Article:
Vaccination is the administration of antigenic material to stimulate the individual’s immune system to develop adaptive immunity or antibodies to a pathogen. Vaccines can prevent or ameliorate morbidity and/or mortality from infection.
In common speech, vaccination and immunization have a similar meaning. This distinguishes it from inoculation, which uses unweakened live pathogens, although in common usage either can refer to an immunization.
The active agent of a vaccine may be intact but inactivated (non-infective) or attenuated (with reduced infectivity) forms of the causative pathogens, or purified components of the pathogen that have been found to be highly immunogenic (e.g. outer coat proteins of a virus). Toxoids are produced for immunization against toxin-based diseases, such as the modification of tetanospasmin toxin of tetanus to remove its toxic effect while retaining its immunogenic effect.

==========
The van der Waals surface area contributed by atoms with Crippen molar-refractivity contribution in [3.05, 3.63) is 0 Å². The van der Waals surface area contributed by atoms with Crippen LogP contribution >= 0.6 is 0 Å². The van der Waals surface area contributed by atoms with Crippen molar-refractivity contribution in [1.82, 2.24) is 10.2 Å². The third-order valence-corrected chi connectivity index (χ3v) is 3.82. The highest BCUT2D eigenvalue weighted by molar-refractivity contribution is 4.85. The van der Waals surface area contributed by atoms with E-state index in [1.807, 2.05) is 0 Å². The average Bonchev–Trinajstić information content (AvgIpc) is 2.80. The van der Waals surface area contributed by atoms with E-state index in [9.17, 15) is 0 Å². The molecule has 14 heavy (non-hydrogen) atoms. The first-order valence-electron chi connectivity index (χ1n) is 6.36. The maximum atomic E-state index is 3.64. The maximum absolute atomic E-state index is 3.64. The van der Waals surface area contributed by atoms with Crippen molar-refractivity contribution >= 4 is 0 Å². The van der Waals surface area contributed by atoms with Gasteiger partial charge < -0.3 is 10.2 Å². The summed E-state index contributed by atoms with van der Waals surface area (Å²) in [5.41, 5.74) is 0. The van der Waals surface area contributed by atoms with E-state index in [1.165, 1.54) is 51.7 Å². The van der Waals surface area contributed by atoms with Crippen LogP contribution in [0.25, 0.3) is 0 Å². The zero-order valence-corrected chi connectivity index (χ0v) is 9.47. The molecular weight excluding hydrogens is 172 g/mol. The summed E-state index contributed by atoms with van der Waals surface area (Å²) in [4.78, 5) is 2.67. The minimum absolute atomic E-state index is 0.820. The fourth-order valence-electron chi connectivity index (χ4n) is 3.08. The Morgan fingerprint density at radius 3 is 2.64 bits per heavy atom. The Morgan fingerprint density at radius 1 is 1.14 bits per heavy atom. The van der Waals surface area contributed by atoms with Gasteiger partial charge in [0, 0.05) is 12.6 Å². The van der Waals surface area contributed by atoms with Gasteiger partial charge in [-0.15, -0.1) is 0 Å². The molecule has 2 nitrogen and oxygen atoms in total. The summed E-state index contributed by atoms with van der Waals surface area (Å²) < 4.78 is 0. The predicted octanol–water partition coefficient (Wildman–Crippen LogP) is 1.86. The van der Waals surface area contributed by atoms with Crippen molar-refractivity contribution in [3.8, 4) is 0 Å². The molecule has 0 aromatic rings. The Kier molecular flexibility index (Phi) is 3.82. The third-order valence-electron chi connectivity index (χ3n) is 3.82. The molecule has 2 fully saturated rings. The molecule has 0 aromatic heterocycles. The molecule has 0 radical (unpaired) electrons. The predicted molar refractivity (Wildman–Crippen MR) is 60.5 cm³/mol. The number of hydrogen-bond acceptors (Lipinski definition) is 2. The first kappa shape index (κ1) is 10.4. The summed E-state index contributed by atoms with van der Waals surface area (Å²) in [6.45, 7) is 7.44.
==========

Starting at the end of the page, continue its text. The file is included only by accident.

The Centers for Disease Control and Prevention (CDC) recommends vaccination as a way to control and prevent disease outbreaks in the United States. Vaccine schedules include immunizations against contagious diseases such as measles, mumps, pertussis, etc…
The following are vaccination schedules designed according to age range by the CDC:
The World Health Organization (WHO) reports that licensed vaccines are currently available to prevent or contribute to the prevention and control of around twenty-five preventable infections.